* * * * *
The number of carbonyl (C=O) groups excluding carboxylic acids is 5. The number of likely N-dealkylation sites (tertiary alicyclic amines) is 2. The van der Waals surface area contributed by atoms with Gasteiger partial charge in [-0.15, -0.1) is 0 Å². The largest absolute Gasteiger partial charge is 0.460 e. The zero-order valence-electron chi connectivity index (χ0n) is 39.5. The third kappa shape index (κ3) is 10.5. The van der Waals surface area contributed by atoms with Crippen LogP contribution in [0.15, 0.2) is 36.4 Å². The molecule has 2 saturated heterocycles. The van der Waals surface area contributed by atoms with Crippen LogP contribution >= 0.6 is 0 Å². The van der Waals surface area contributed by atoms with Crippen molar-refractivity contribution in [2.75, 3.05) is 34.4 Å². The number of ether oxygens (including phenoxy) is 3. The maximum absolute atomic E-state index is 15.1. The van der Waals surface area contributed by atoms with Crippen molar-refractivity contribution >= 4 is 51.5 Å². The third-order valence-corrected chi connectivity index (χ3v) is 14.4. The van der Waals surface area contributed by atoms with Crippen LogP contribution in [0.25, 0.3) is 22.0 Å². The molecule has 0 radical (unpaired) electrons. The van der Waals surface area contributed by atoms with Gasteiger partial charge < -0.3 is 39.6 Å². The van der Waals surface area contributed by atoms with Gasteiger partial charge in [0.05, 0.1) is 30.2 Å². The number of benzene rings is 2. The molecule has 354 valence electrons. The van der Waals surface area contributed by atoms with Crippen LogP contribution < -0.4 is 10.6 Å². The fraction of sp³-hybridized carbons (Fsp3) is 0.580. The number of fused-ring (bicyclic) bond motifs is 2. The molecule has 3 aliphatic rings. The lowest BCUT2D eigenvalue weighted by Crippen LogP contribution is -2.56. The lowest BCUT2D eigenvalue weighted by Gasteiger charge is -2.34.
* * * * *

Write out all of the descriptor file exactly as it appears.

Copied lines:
The number of carbonyl (C=O) groups excluding carboxylic acids is 5. The number of likely N-dealkylation sites (tertiary alicyclic amines) is 2. The van der Waals surface area contributed by atoms with Gasteiger partial charge in [-0.15, -0.1) is 0 Å². The largest absolute Gasteiger partial charge is 0.460 e. The zero-order valence-electron chi connectivity index (χ0n) is 39.5. The third kappa shape index (κ3) is 10.5. The van der Waals surface area contributed by atoms with Crippen LogP contribution in [0.15, 0.2) is 36.4 Å². The molecule has 2 saturated heterocycles. The van der Waals surface area contributed by atoms with Crippen LogP contribution >= 0.6 is 0 Å². The van der Waals surface area contributed by atoms with Crippen molar-refractivity contribution in [2.75, 3.05) is 34.4 Å². The number of ether oxygens (including phenoxy) is 3. The maximum absolute atomic E-state index is 15.1. The van der Waals surface area contributed by atoms with Crippen molar-refractivity contribution >= 4 is 51.5 Å². The third-order valence-corrected chi connectivity index (χ3v) is 14.4. The van der Waals surface area contributed by atoms with Crippen LogP contribution in [0.25, 0.3) is 22.0 Å². The molecule has 0 radical (unpaired) electrons. The van der Waals surface area contributed by atoms with Gasteiger partial charge < -0.3 is 39.6 Å². The van der Waals surface area contributed by atoms with Gasteiger partial charge in [0.05, 0.1) is 30.2 Å². The number of benzene rings is 2. The molecule has 354 valence electrons. The van der Waals surface area contributed by atoms with Crippen LogP contribution < -0.4 is 10.6 Å². The fraction of sp³-hybridized carbons (Fsp3) is 0.580. The number of fused-ring (bicyclic) bond motifs is 2. The molecule has 3 aliphatic rings. The lowest BCUT2D eigenvalue weighted by Crippen LogP contribution is -2.56. The lowest BCUT2D eigenvalue weighted by Gasteiger charge is -2.34.